“Let’s talk about your drug use.” The police detective was tall and thin, with very little hair, glasses, and a mustache. We were in a conference room at my lawyer’s office, and we were talking about Colin’s death. That’s how the police referred to it, as a death. Whenever I said “suicide”, they corrected me. It was still a death, not yet ruled a suicide, despite the medical examiner’s findings. The police were still investigating, and they were investigating me.
I shrugged, having already admitted to smoking the marijuana. I was a little worried they’d ask me where I got it, and I didn’t want to cause trouble for the guy who sold it to me. I would tell if they made me, but I really hoped they didn’t ask.
They didn’t; they were more interested in what happened before I bought the pot. I didn’t have a record, had never been into trouble with the law. I didn’t lie, but I didn’t go into my drug use. I told him I’d used drugs in high school, got clean after meeting Colin, and left it at that, until the recent marijuana use.
“Okay, let’s talk about the affairs.” Affairs? Did I hear that right? I didn’t have affairs, had never been unfaithful to Colin.
“I see. How about the abuse? Can we talk about the abuse?” There was no abuse. Colin never hit me, didn’t think men who hit women had a right to be alive. There was probably a lot wrong with Colin, but keeping his hands to himself wasn’t one of them. He broke things when he got drunk or angry, threw dishes or objects. We were both guilty of that. He certainly had a temper, but he took it out on his CD collection, or the walls, or himself, but never me, never physically.
“No, I mean your abuse against him,” the detective said to me. Wait. What?
“Your sister-in-law told us about the abuse. Let’s talk about it.” Ohhh, I get it. It’s a tactic, something cops say to confuse you and trip you up. I was supposed to blurt out that he never told her because he was embarrassed to be beat up by a girl, or some such. Only, there wasn’t any abuse and I had nothing to let slip.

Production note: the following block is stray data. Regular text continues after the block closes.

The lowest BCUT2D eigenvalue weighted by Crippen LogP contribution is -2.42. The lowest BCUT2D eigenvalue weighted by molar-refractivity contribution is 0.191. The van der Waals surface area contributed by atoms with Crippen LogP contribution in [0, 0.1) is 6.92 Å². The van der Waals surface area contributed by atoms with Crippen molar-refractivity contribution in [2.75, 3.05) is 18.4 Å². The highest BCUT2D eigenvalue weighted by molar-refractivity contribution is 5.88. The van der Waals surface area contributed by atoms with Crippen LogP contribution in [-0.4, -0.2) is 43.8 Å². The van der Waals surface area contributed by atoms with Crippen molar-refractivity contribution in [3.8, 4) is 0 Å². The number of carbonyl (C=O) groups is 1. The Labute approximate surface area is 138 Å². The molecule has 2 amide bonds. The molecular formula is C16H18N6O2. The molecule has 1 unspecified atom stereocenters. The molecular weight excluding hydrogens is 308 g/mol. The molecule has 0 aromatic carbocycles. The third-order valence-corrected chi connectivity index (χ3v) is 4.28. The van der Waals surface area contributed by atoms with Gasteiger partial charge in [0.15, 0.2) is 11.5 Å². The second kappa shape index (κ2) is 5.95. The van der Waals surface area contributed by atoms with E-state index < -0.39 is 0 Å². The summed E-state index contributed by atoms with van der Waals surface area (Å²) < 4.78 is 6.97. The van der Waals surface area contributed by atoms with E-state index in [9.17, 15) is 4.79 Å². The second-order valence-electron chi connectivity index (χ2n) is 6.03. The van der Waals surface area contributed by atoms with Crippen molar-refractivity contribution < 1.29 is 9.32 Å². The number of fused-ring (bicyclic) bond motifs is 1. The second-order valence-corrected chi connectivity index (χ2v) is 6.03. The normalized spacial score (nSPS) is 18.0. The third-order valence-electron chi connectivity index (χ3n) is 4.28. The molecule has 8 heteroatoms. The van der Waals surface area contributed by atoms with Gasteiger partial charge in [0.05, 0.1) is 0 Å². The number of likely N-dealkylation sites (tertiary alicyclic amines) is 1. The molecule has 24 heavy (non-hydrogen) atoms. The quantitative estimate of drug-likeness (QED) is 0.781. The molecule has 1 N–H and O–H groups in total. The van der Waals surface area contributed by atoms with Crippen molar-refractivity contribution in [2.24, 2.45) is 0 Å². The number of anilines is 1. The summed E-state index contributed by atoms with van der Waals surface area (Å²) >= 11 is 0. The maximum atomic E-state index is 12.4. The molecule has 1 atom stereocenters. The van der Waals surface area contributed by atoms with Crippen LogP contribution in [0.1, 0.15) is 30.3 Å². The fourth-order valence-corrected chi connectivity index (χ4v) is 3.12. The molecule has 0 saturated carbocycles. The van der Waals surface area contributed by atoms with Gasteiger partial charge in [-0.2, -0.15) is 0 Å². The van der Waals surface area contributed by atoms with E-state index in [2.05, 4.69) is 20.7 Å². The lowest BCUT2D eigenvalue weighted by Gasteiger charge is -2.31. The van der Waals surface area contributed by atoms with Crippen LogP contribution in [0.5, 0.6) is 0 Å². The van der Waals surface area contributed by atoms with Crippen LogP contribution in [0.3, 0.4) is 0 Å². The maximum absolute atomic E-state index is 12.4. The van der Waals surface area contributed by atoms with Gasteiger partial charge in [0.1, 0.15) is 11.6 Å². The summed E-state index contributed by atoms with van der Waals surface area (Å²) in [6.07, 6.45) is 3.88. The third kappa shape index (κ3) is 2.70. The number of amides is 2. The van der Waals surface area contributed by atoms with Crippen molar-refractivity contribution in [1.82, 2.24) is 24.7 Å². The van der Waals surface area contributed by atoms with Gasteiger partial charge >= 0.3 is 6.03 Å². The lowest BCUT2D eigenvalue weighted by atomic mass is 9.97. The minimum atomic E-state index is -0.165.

I am less than five feet tall, weighed about eighty pounds at the time. I found it pretty funny that they were suggesting I was beating up on my six-foot-tall, 250 pound husband, and laughed in their faces. My lawyer called a halt to the interview, and we went our separate ways.
I found out later that it wasn’t a tactic. My sister-in-law really had told them those things. She was calling the detectives working on Colin’s case regularly, to tell them about affairs that she claimed I’d had, a spiraling drug addiction, physical abuse against him, and the horrible, horrible life I had dragged him into. Because of me he was drinking too much; because of me he’d had trouble holding down good jobs. Because of me he was deeply depressed.
Both Colin's mother and sister had been telling anyone who would listen that I had done something to him, something to make him die. Either I had pulled the trigger or I got someone else to do it and that's how he had died. Someone freakishly large and imposing to overpower him without a struggle and shoot him. I had convinced him he was without worth; had betrayed him, been unfaithful to him and that's why he would commit suicide.
Sometime between mid-August and late November Colin’s grandfather died. My mother-in-law invited me to the wake she was having at her home; that’s when I found out that she and Colin’s sister blamed me for his death.
My mom drove me, and when we arrived my sister-in-law was wrestling her four year old up the walk; my niece was struggling and throwing a world-class temper tantrum. When she saw me, she started screaming; piercing screams that wouldn’t stop. I reached for her, to pick her up and console her, and she jerked away from me and ran inside. She had always adored me, and now she wouldn’t come near me.
Inside the house was confusing. Kids were screaming and unhappy, my sister-in-law would not stop staring at me, and my mother-in-law would not make eye contact with me. It was Colin’s stepfather who pulled me aside and told me. The others didn’t want me there. I was no longer welcome. They felt I was responsible for Colin’s death, and they didn’t want me around them, or around Colin’s nieces.
My mom and I left immediately, and Colin's mother followed us home. She arrived at my mom's house shortly after we did. She told me later that it wasn’t true, that her husband had spoken without her permission. That she did still love me and want me in the family, but she had questions. Questions that she’d need answered sooner or later, but she didn’t have the energy to deal with them during her own father’s funeral. She made me feel as though I had brought the drama to her father's funeral, as though I had made the scene at the house and caused all the emotional upheaval.
I never spoke to her after that, never answered her questions.